This viewpoint holds some merit because a party would not logically risk bringing a frivolous lawsuit if there is a chance that he will suffer financially. The second professed purpose for security is that it protects the enjoined party if an erroneous preliminary injunction is issued. (23) This allows the aggrieved party to collect damages from the security given to the court without enduring further litigation. (24) Similarly, this purpose also holds merit because it fosters efficiency and streamlines a wrongfully enjoined party's path to recovery.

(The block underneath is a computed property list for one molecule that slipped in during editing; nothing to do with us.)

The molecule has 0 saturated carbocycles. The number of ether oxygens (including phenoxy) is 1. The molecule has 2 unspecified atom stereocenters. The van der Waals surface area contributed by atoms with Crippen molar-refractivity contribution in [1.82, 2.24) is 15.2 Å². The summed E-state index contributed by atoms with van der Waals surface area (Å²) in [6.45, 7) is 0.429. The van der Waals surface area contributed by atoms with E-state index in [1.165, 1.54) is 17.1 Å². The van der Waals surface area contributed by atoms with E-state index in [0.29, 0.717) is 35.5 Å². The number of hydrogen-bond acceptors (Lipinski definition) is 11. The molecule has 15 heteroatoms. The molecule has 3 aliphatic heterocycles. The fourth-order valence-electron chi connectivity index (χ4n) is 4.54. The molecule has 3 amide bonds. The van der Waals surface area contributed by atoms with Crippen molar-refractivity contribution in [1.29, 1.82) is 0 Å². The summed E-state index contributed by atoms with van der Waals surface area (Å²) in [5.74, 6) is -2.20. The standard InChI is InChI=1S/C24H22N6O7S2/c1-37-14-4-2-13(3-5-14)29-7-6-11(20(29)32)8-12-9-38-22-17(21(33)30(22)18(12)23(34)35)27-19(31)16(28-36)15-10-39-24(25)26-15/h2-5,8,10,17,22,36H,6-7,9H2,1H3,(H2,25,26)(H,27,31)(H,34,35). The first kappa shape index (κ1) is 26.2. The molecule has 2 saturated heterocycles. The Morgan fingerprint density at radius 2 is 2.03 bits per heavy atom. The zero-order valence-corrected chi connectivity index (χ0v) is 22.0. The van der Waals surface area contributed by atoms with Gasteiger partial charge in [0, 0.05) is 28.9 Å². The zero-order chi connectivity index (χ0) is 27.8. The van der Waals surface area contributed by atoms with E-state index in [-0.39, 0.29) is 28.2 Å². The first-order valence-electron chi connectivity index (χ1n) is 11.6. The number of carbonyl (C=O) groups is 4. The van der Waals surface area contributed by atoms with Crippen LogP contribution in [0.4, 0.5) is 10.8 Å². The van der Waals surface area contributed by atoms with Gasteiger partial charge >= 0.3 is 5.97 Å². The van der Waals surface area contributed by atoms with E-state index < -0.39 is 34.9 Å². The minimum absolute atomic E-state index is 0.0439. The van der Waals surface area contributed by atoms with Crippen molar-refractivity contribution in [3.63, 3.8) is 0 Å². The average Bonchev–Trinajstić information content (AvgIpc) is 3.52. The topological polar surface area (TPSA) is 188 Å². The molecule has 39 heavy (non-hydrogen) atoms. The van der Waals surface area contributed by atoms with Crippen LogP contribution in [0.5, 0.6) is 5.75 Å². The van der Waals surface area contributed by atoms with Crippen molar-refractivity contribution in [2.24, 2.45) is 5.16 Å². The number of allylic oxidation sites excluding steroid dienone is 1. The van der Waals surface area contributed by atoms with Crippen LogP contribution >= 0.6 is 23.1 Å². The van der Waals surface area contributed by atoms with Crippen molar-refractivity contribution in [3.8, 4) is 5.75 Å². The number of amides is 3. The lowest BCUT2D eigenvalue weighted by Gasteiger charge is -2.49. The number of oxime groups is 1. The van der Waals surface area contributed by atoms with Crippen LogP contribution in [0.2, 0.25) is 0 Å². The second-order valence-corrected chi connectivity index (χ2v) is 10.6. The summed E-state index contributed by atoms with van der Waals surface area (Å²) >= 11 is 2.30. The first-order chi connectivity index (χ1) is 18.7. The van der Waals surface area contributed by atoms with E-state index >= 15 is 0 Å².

The security element has been codified into Rule 65(c), which currently reads:

    (c) Security. The court may issue a preliminary injunction or a temporary restraining order only if the movant gives security in an amount that the court considers proper to pay the costs and damages sustained by any party found to have been wrongfully enjoined or restrained. The United States, its officers, and its agencies are not required to give security. (25) In 2007, the language of Rule 65(c) was amended as part of a general overhaul of the Federal Rules of Civil Procedure in an effort to make them more easily understandable and consistent throughout. (26) However, this intended act of clarity did not achieve its goal; instead, the federal circuit courts are conflicted in their interpretations of the security element--ultimately muddying the waters by creating precedent with opposing opinions.